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    • WayCoolDogs

      - 21st Apr, 15 10:04pm

      This sounds very much like tapeworms. Any dogs or pets who come into contact with this puppy needs wormed. Due to its young age,I would say it never has received its routine puppy wormings. You will need to worm it with panacur for three consecutive days. Then repeat this in two weeks. and again in two weeks. Do the same for puppies or dogs who have come into contact with it.

      Remember, the fleas have to be controlled as obviously the ones you have carry the infected tapeworm.

      Reply to this comment

  31. Dana Biddy

    - 21st Apr, 15 01:04pm

    My puppy pooped just one worm. And only one time.. I’m not sure what kind it was. It was really long and curled up.. Can someone help me out plz

    Reply to this comment

    • WayCoolDogs

      - 21st Apr, 15 10:04pm

      A long worm that slightly curved is a roundworm. However, roundworms that are expelled from the body usually arrive in masses.Now, this could be the early infestation of roundworms or it could be what the dog has consumed. Is there a head on this body and/or was there movement?

      Reply to this comment

  32. leane

    - 8th Jun, 15 10:06am

    My dog poopd on my mat. Luckily I dewormd him but now I am never gonna sit on that spot nomatter what!!!!!!!

    Reply to this comment

  33. Coconut Wata

    - 13th Jul, 15 04:07pm

    My pup is 3mths and has tapeworms, the vet prescribed NEMEX, the dosage is once every week and have been doing so for about 3 weeks, but there’s still worms in his stool every time, and sometimes they just come out… I started putting Apple Cider Vinegar in his water today and will be checking to see how that works. Will try the garlic regimen… I do my best to clean up all the feces, sometimes though, I flush it down the toilet… Is that ok or should I throw it in the garbage? He’s inside for the most part but if this continues, I might have to turn him into an outside dog… HELP!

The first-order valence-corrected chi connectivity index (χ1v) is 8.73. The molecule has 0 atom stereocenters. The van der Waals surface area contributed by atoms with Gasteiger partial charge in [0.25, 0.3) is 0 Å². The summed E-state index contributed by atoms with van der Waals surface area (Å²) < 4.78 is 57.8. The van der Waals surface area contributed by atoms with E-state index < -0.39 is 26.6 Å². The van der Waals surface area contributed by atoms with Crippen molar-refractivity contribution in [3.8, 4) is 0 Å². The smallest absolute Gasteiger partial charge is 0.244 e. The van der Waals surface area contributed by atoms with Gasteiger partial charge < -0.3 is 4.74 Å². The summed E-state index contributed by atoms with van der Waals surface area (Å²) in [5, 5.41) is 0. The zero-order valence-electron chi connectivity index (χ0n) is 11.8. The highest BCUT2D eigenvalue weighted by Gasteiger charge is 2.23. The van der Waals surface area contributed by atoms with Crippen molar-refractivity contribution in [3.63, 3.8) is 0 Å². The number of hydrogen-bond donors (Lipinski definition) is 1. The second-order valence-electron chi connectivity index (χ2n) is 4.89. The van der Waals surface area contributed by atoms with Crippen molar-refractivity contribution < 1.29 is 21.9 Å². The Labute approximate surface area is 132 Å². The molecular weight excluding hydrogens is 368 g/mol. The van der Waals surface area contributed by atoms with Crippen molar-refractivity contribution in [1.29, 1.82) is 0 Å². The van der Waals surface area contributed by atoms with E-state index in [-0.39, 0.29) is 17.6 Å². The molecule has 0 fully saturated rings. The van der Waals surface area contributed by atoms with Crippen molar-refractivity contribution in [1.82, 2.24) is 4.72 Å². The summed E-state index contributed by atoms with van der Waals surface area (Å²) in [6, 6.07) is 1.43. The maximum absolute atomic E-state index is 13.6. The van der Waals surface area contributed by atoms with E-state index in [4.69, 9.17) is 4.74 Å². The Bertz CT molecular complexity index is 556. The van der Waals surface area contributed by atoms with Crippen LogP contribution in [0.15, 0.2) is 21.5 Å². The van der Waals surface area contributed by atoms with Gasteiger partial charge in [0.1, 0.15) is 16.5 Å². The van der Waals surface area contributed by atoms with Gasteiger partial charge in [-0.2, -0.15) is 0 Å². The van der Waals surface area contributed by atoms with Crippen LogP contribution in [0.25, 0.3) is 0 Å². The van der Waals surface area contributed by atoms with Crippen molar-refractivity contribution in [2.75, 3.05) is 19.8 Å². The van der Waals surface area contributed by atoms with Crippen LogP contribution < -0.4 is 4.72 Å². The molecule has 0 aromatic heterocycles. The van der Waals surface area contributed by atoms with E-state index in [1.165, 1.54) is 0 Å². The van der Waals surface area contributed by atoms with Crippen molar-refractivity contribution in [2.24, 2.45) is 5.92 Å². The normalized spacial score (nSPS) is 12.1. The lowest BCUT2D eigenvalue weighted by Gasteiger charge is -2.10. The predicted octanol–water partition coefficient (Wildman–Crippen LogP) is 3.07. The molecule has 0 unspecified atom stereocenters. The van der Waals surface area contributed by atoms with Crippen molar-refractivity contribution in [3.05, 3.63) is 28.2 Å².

Reply to this comment

    • WayCoolDogs

      - 23rd Jul, 15 07:07pm

      Tapeworms will not disappear until the fleas are controlled (the source of the worms). If you put the dog outside with tapeworms, they will increase inside the dog in large numbers. The wormer you are using is wrong….NEMEX controls roundworms and hookworms only. Tapeworm uses Praziquantel.

      Reply to this comment

  34. Katherine grimes

    - 17th Jul, 15 03:07pm

    Found small pieces of tapeworms after day two and three of treatment. Should I continue treatment or stop?

    Reply to this comment

    • WayCoolDogs

      - 23rd Jul, 15 07:07pm

      Tapeworms do not disappear after the initial treatment, especially if there are fleas (which are the source of tapeworms)around. Go to a feed store and buy tapeworm meds, following routine directions.

      Reply to this comment

  35. Keisha

    - 20th Jul, 15 02:07pm

    12wk old chihuahua puppy just say small, short, flat, pink body’ white head worms in poop.. what type of worm is this?

    Reply to this comment

    • WayCoolDogs

      - 23rd Jul, 15 07:07pm

      This is a tapeworm, caused by fleas in the grass or on its body from its mother. As long as you have them, you will be unable to control the worms.

      Reply to this comment

  36. jenny

    - 21st Jul, 15 01:07pm

    i have a 6 week old puppy and i think it has roundworms what med can i use over the counter

    Reply to this comment

    • WayCoolDogs

      - 23rd Jul, 15 07:07pm

      You can go to a feedstore, WalMart or any store that has a pet section. I go to TSC, a feed store, and use Panacur, a goat wormer that I give for three days in a row. Amazon also has puppy wormers for roundworms that you can purchase.

      Reply to this comment

    • WayCoolDogs

      - 23rd Jul, 15 07:07pm

      Nemex2 is excellent….give it 6 wks, 8 wks, 10 wks and 12 wks.

      Reply to this comment

  37. WayCoolDogs

    - 23rd Jul, 15 08:07pm

    Pet Smart has a tapeworm med for dogs (safe-guard 4 Canine Dewormer) that is four all four worms … Roundworms
    Hookworms
    Whipworms
    Tapeworms

    Active Ingredients (in each dosage unit): Fenbendazole Granules 22.2% (222 mg/g)

    I would switch to this a couple of weeks after you end the one you are using. Tapeworms come from infected fleas. You can kill them, but they will reoccur unless the fleas are destroyed.

    Reply to this comment

  38. Joe

    - 26th Jul, 15 05:07am